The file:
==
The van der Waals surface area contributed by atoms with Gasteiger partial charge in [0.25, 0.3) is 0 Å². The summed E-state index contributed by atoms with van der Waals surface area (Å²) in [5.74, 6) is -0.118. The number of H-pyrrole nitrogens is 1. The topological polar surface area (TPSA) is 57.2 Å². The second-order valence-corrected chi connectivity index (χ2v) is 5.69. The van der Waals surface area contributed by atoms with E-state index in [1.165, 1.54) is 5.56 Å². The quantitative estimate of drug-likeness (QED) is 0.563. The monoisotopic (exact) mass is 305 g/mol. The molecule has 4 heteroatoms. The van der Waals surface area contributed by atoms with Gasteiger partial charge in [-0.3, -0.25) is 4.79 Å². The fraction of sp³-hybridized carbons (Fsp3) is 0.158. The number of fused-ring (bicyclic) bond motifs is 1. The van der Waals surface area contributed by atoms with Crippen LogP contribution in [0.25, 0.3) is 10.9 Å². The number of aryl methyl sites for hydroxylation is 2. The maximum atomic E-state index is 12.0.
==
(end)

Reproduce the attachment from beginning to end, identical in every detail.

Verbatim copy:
The van der Waals surface area contributed by atoms with Gasteiger partial charge in [0.25, 0.3) is 0 Å². The summed E-state index contributed by atoms with van der Waals surface area (Å²) in [5.74, 6) is -0.118. The number of H-pyrrole nitrogens is 1. The topological polar surface area (TPSA) is 57.2 Å². The second-order valence-corrected chi connectivity index (χ2v) is 5.69. The van der Waals surface area contributed by atoms with E-state index in [1.165, 1.54) is 5.56 Å². The quantitative estimate of drug-likeness (QED) is 0.563. The monoisotopic (exact) mass is 305 g/mol. The molecule has 4 heteroatoms. The van der Waals surface area contributed by atoms with Gasteiger partial charge in [-0.3, -0.25) is 4.79 Å². The fraction of sp³-hybridized carbons (Fsp3) is 0.158. The number of fused-ring (bicyclic) bond motifs is 1. The van der Waals surface area contributed by atoms with Crippen LogP contribution in [0.25, 0.3) is 10.9 Å². The number of aryl methyl sites for hydroxylation is 2. The maximum atomic E-state index is 12.0.